Television: Scorpion, "Father's Day"

A hunt for three escaped convicts coincides with the arrival of Ralph's father, a minor league baseball player named Drew who hasn't seen Ralph in seven years.

Really, the best thing about the episode, though, was the Peek Freans.

So the overarching theme, then, as given away by the episode title, is fathers and father figures. The actual plot about the convicts only tangentially intersects with this theme in that one of the convicts is a genius named Percy who is trying to play Walter, Cabe and their league of extraordinary whatevers. Walter takes this personally because it drudges up those feelings of betrayal he had back when his code was used to harm instead of aid (and Walter still blames Cabe for that, though Cabe swears he never knew that was the government's plan). Geniuses, in Walter's view, are supposed to stand together. One trying to leverage another is a betrayal of sorts.

Anyway. Walter and Toby go against Paige's wishes and dig up info about Drew. And Happy is off having more issues regarding her abandonment by her own father. I feel like they've hit that button a few too many times already, so it was nice to see the episode end with Happy finding her father and—though not identifying herself—interacting with him. As it turns out her dad is a mechanic, so they have something in common.

Still, it was kind of sudden to go from Happy always pointing out (like the Batman joke): "I never had real parents!" to her finding her dad. I know they explained it with the photos in the file and everything, but it was still a bit jarring.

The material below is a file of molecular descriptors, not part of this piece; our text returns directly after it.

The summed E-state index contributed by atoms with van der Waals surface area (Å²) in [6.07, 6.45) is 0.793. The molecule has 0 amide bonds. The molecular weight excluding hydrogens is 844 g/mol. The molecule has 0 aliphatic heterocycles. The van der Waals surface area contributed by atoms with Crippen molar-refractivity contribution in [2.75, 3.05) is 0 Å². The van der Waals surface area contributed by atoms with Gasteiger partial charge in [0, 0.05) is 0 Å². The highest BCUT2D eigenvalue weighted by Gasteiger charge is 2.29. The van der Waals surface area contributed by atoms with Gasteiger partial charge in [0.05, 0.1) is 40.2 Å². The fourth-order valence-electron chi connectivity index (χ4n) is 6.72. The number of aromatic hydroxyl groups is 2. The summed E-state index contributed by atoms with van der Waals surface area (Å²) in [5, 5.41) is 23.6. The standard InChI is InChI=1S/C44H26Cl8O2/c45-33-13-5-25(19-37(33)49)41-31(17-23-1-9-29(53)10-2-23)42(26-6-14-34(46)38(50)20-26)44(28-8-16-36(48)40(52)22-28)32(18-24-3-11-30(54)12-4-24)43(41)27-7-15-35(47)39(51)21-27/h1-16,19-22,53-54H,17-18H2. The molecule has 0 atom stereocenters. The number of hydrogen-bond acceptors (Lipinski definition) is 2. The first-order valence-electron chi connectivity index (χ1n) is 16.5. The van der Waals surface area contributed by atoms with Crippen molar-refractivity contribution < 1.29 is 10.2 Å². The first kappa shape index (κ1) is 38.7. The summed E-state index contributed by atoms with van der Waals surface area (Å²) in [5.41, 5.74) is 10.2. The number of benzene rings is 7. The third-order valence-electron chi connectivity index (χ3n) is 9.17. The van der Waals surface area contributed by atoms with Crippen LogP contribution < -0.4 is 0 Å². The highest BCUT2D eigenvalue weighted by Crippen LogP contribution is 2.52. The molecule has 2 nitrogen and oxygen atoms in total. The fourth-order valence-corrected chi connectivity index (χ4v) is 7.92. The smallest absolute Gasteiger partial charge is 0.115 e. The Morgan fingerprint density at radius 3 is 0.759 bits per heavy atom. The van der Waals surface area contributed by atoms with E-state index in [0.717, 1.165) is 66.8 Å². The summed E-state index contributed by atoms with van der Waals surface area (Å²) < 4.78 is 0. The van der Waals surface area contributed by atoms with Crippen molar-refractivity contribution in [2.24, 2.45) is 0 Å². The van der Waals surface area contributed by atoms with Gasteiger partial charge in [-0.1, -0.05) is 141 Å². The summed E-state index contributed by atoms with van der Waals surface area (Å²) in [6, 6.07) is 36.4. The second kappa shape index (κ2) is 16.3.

The flashbacks with young Walter and Cabe (with a terrible toupée) were somewhat unnecessary as well. I think we more or less gathered all that without it being made overt. The ending shot was really all we would have needed, and it was lovely: Walter and Cabe leaning against the car and eating their Peek Freans. In that one coordinated movement one can see how the older man has shaped and influenced the younger.

It continues to be a cute show, but like all episodic television, some episodes are better than others. This one was okay. Not great, not awful, just . . . fine. It did more on the character development front than anything else, and I usually really like those kinds of episodes. But this had no amazing "pow" moments of character insight. It was all stuff we knew or suspected. So it was only middling.

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